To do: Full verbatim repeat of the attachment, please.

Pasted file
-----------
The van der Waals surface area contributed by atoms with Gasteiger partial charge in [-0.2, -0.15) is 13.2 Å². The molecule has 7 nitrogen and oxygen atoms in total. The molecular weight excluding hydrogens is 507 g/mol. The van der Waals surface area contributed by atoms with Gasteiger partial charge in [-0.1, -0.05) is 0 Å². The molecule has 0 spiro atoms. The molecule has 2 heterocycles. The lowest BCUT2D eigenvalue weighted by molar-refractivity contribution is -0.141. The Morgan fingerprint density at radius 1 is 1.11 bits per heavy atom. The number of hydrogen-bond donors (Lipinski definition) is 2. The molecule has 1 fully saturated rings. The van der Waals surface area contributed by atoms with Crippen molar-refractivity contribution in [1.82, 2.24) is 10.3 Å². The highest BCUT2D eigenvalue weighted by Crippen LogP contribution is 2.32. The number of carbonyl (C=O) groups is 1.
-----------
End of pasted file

The van der Waals surface area contributed by atoms with Gasteiger partial charge in [-0.2, -0.15) is 13.2 Å². The molecule has 7 nitrogen and oxygen atoms in total. The molecular weight excluding hydrogens is 507 g/mol. The van der Waals surface area contributed by atoms with Gasteiger partial charge in [-0.1, -0.05) is 0 Å². The molecule has 0 spiro atoms. The molecule has 2 heterocycles. The lowest BCUT2D eigenvalue weighted by molar-refractivity contribution is -0.141. The Morgan fingerprint density at radius 1 is 1.11 bits per heavy atom. The number of hydrogen-bond donors (Lipinski definition) is 2. The molecule has 1 fully saturated rings. The van der Waals surface area contributed by atoms with Crippen molar-refractivity contribution in [1.82, 2.24) is 10.3 Å². The highest BCUT2D eigenvalue weighted by Crippen LogP contribution is 2.32. The number of carbonyl (C=O) groups is 1.